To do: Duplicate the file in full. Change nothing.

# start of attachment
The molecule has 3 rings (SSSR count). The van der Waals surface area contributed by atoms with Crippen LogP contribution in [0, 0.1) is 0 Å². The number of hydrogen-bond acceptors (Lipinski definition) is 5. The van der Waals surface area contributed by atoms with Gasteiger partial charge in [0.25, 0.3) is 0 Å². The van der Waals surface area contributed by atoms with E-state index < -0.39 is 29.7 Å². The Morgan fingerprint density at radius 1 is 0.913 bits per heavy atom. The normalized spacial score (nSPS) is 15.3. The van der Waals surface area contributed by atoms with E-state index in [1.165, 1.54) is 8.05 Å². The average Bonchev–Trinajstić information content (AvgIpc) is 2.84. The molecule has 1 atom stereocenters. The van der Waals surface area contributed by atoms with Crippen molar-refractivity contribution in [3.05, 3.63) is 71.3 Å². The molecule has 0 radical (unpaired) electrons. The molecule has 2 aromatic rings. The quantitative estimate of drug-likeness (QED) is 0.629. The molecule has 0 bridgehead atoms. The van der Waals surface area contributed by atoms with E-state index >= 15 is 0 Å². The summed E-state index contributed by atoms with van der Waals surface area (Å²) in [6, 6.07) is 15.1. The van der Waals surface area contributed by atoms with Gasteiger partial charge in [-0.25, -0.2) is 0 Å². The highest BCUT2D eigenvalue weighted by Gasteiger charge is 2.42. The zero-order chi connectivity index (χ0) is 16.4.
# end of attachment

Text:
The molecule has 3 rings (SSSR count). The van der Waals surface area contributed by atoms with Crippen LogP contribution in [0, 0.1) is 0 Å². The number of hydrogen-bond acceptors (Lipinski definition) is 5. The van der Waals surface area contributed by atoms with Gasteiger partial charge in [0.25, 0.3) is 0 Å². The van der Waals surface area contributed by atoms with E-state index < -0.39 is 29.7 Å². The Morgan fingerprint density at radius 1 is 0.913 bits per heavy atom. The normalized spacial score (nSPS) is 15.3. The van der Waals surface area contributed by atoms with E-state index in [1.165, 1.54) is 8.05 Å². The average Bonchev–Trinajstić information content (AvgIpc) is 2.84. The molecule has 1 atom stereocenters. The van der Waals surface area contributed by atoms with Crippen molar-refractivity contribution in [3.05, 3.63) is 71.3 Å². The molecule has 0 radical (unpaired) electrons. The molecule has 2 aromatic rings. The quantitative estimate of drug-likeness (QED) is 0.629. The molecule has 0 bridgehead atoms. The van der Waals surface area contributed by atoms with E-state index >= 15 is 0 Å². The summed E-state index contributed by atoms with van der Waals surface area (Å²) in [6, 6.07) is 15.1. The van der Waals surface area contributed by atoms with Gasteiger partial charge in [-0.25, -0.2) is 0 Å². The highest BCUT2D eigenvalue weighted by Gasteiger charge is 2.42. The zero-order chi connectivity index (χ0) is 16.4.